KEVIN McCARRA, a gentleman blessed with a range of prose envied by so many of his profession, passed away on Saturday at the age of 62.

This truly gifted and marvellously innovative writer was a football correspondent whose words illuminated the sports pages of Scotland on Sunday, the Sunday Times, London Times and the Guardian. He was also the author of two excellent Celtic books, ‘One Afternoon in Lisbon’ and ‘Celtic: A Biography in Nine Lives’.

McCarra finally succumbed at the weekend after an arduous and courageous battle against the awful disease of Alzheimer’s.

Celtic book author Alex Gordon recalls “a lovely human being”. He says: “Kevin was a complete one-off. He really didn’t belong in the dog-eat-dog world of newspapers alongside snarling hacks and their willingness to savage players for a simple mistake.

“He gatecrashed the weary, often-jaundiced world of hackneyed football match reporting. Other scribes would be scribbling furiously of last-minute winners, dodgy refereeing decisions, Man of the Match heroics while Kevin was looking at the 90 minutes from a completely different perspective.

“And you better believe it would be the most artistic, readable and entertaining account of what we had all witnessed.

“I don’t recall too many poets in a press box.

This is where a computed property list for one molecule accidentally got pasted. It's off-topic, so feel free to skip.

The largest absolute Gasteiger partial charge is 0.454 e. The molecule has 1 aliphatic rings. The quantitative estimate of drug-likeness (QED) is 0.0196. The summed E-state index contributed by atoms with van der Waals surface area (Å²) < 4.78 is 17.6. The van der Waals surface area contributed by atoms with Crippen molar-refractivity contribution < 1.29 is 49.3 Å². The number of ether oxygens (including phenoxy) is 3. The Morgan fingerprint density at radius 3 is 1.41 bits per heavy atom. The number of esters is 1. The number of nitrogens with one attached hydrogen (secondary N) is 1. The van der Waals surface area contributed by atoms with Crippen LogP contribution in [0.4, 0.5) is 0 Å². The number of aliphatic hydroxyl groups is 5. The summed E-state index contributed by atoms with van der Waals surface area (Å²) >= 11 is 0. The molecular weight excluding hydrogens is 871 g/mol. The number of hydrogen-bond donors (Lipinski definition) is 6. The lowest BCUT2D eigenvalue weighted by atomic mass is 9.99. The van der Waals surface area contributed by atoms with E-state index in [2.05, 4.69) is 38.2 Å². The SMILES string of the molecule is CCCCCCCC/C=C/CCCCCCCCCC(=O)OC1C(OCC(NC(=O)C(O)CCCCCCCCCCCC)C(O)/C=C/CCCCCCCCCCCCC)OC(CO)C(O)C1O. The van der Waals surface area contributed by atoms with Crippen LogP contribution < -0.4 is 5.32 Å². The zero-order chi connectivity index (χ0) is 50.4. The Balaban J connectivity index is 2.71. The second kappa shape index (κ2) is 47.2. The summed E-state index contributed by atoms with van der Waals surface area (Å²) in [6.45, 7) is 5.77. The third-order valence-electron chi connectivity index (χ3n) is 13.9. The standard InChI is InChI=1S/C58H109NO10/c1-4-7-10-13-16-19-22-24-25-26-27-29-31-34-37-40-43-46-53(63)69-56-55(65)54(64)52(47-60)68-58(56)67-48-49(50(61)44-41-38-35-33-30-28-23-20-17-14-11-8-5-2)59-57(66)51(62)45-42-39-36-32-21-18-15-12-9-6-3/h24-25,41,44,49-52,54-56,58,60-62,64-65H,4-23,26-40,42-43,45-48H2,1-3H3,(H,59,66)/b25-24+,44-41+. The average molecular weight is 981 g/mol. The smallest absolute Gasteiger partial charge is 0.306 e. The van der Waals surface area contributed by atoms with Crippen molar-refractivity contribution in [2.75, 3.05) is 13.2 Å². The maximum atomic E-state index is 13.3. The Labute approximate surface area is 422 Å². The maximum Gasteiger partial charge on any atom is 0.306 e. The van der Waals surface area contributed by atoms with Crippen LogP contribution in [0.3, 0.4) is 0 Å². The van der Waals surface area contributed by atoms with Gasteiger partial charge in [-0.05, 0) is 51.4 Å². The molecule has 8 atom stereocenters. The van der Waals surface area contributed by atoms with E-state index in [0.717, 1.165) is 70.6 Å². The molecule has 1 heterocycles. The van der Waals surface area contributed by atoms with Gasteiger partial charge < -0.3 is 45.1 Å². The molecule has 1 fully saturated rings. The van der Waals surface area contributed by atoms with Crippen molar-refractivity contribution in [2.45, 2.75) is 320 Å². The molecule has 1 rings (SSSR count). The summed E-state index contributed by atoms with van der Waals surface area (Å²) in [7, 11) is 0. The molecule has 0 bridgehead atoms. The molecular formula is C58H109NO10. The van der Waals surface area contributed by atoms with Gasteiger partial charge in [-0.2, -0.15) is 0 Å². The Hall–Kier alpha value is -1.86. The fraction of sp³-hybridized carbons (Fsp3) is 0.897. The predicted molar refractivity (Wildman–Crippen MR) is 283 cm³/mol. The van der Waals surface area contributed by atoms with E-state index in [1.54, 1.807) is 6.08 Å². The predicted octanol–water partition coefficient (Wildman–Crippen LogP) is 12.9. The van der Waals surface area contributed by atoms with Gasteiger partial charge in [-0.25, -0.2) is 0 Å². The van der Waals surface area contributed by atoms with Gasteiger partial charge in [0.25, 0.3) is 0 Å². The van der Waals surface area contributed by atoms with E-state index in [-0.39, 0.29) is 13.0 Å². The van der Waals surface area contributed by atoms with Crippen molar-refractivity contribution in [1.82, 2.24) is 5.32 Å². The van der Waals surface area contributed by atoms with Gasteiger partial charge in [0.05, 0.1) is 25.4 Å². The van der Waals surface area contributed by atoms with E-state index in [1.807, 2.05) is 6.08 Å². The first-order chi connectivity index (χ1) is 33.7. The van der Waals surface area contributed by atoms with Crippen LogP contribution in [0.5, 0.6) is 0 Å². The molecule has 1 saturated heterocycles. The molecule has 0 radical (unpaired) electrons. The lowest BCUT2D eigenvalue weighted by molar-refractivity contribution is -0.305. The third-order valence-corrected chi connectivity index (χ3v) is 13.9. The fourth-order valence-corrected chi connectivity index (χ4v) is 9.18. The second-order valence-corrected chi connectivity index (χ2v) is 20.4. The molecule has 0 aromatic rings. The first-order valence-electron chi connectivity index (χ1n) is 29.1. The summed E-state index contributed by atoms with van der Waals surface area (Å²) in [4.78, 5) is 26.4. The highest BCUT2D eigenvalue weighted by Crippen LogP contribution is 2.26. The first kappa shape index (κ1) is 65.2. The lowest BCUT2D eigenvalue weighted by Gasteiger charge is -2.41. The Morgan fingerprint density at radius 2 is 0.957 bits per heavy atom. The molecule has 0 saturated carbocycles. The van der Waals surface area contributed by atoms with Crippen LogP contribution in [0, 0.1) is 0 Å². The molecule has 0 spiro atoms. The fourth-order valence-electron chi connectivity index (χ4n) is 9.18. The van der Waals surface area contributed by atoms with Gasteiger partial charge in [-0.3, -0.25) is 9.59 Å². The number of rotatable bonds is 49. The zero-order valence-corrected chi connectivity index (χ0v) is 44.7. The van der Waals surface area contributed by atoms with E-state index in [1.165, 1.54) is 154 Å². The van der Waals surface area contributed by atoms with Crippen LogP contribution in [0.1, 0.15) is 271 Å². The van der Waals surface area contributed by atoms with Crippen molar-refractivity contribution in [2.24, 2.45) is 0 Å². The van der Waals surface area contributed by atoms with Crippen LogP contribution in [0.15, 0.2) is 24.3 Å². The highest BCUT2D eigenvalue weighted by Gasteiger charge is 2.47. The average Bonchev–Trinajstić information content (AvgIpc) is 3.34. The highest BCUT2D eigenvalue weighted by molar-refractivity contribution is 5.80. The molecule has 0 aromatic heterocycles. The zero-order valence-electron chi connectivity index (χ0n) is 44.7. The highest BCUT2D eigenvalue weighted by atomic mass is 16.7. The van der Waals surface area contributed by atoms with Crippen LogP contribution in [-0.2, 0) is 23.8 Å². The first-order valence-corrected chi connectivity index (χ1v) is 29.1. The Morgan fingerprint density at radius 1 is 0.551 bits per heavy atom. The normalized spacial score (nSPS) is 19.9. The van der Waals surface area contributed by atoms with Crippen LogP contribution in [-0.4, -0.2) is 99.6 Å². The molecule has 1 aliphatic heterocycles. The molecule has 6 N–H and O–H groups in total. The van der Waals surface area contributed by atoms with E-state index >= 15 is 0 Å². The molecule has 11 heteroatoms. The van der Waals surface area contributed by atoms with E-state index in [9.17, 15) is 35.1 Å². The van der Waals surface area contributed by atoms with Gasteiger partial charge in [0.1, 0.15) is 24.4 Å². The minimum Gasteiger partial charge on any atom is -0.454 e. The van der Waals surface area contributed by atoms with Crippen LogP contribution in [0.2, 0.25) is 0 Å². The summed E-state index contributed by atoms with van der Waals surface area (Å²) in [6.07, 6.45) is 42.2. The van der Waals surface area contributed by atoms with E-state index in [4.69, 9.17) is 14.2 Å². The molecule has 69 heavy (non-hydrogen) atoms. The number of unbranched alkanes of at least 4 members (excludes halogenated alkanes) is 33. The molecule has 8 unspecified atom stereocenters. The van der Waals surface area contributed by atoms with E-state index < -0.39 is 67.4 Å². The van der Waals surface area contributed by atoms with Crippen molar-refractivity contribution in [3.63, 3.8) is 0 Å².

“Kevin was a perfectionist. I remember an autumn afternoon at Fir Park in the early nineties where Motherwell were playing Celtic, the club closest to his heart although there was also a fondness for Partick Thistle. I was sports editor of the Sunday Mail at the time, but I had a rare Saturday off. I had gone to the game with the newspaper’s chief sportswriter Don Morrison. We took our place in the cramped press box and Kevin was sitting at my right.

“Don, who had given me a lift to the ground, told me he would be heading straight back to the office immediately after the game. I was in no rush and Kevin very kindly offered to drive me back into Glasgow after he had written his report. I accepted his invitation.

“On that particular afternoon, I realised why Kevin had earned the reputation as such a perfectionist. The ground was empty, seagulls were landing and the Motherwell ground staff were eagerly awaiting the opportunity to put down tarpaulins in the stand, including the reporters’ area.

“Kevin’s newspaper at the time, I think it was the SOS, had a later deadline than most in the industry and my chum was going to use up every single minute to polish his report.

“Nothing would hurry Kevin that day. The ground staff were making loud noises about ‘having to be home by midnight’, but if Kevin was listening – which I doubt as he was absorbed in his words – he took no notice.

“I can’t remember the exact time Kevin reread his essay for the umpeenth time before he hit the send button. I think he actually got a round of applause from the Motherwell employees. Kevin simply smiled back. He hadn’t intended to keep them from the pub or wherever they were heading that evening.

“It was just the way he was; a perfectionist. No other word to describe Kevin McCarra.

“Rest In Peace, my old friend.”

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